FIG. 4 depicts one embodiment of a system for controlling the amount of fuel injected into engine 12 to ensure the temperature of exhaust in conduit 18 reaches the light off temperature of DOC 14. Memory 37 associated with microprocessor 33 of engine control module 31 includes data representing the relationship between the exhaust flow from engine 12 and the target DOC 14 light off temperature. Curve 72 represents the manner in which DOC 14 light off temperature is a function of exhaust flow. In general, the control system includes a feed-forward (“FF”) model 74, a proportional-integral-derivative (“PID”) controller 76, a fuel injection limiter 78, and a comparator 80. As shown, a target DOC 14 light off temperature is provided, based on curve 72, to comparator 80 and FF model 74. FF model 74 calculates an amount of post injection fuel needed to raise the T1 signal from temperature sensor 20 to the target DOC 14 light off temperature. Comparator 80 compares the temperature corresponding to the T1 signal to the target DOC 14 light off temperature, and provides a difference signal to PID controller 76. PID controller 76 generates an error signal based on the difference signal which adds to the post injection fuel calculated by FF model 74. This combined fuel injection value is compared to predetermined limits at fuel injection limiter 78 to prevent excessive fuel injection into engine 12. If the combined fuel injection value exceeds the limits of fuel injection limiter 78, then fuel injection limiter 78 chops the combined fuel injection value at the appropriate limit. As such, a post fuel injection command signal is output from fuel injection limiter 78 and provided to the fuel pump 39 of engine 12 to generate Post 1 event 66. The combustion of additional fuel increases the temperature at conduit 18. This temperature is sensed by temperature sensor 20, which provides the T1 signal as feedback to comparator 80. Accordingly, if the T1 signal indicates a temperature that is below the target DOC 14 light off temperature, then additional post injection fuel is injected at Post 1 event 66 to raise the temperature. Similarly, if the T1 signal indicates a temperature that is above the target DOC 14 light off temperature, then less post injection fuel is injected at Post 1 event 66 to lower the temperature.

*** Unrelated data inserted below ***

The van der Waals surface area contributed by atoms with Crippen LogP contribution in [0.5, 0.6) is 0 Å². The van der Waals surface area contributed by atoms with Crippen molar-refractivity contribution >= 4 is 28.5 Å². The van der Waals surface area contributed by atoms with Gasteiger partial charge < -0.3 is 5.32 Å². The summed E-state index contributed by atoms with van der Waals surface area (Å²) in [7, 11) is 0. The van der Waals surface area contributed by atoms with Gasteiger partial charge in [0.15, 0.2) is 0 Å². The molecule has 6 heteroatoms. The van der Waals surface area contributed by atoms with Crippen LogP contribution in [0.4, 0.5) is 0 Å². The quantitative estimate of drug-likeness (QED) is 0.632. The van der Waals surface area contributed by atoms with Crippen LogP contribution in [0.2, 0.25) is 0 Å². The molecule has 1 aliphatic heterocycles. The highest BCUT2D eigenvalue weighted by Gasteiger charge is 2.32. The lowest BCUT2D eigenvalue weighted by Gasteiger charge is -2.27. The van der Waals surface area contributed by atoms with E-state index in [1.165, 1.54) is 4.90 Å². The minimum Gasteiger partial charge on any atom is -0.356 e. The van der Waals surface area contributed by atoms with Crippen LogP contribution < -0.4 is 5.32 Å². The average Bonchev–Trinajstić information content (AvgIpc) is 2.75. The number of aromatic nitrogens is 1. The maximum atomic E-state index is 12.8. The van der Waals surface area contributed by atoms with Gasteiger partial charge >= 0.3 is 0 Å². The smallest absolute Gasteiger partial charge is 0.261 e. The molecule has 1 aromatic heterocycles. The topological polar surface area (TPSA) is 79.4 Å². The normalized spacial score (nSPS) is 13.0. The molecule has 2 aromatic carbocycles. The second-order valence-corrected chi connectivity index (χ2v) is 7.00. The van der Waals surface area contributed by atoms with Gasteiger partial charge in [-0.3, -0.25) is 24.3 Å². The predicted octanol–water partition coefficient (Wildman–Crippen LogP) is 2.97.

Referring now to FIG. 5, memory 37 may also include data representing the relationship between exhaust flow from engine 12, the target inlet temperature of CSF 16 for regeneration, and the pressure across CSF 16, which varies as soot accumulates in CSF 16. This three dimensional relationship is suggested by curve 82 of FIG. 5. Microprocessor 33 uses data received from engine 12 representing the exhaust flow and the DP signal received from pressure sensor 35 to derive the target inlet temperature of CSF 16. The target inlet temperature of CSF 16 is, in this embodiment, provided to a comparator 84 and a FF model 86, which calculates the amount of post injection fuel needed to maintain the actual inlet temperature of CSF 16 at a temperature suitable for regeneration (e.g., approximately 550 to 600 degrees C.). As shown in the figure, that actual temperature at the inlet of CSF 16 (the T2 signal) is provided from temperature sensor 26 as feedback to comparator 84. Comparator 84 determines the difference between the T2 signal and the target inlet temperature of CSF 16, and provides a difference signal to a PID controller 88. PID controller 88 generates an error signal based on the difference signal which adds to the post injection fuel calculated by FF model 86. This combined fuel injection value is compared to predetermined limits at fuel injection limiter 90 in the manner described above with reference to FIG. 4. In this embodiment, the post injection command signal provided by post injection limiter 90 is provided to fuel doser 22, which injects fuel into conduit 18 at the input to DOC 14. DOC 14 burns this additional fuel, thereby resulting in a higher temperature at the input of CSF 16. The higher temperature is sensed by temperature sensor 26, which provides the T2 signal back to comparator 84. In this manner, the control system depicted in FIG. 5 continuously maintains the T2 signal at approximately the target inlet temperature of CSF 16 during regeneration. It should be understood that the post injection command signal provided by post injection limiter 90 may be provided to drive fuel pump 39 to generate Post 2 event 68 instead of fuel doser 22. In such an embodiment, fuel pump 39 would inject fuel into engine 12 at Post 2 event 68 in an amount corresponding to the post injection command signal in the manner described above with reference to FIG. 5.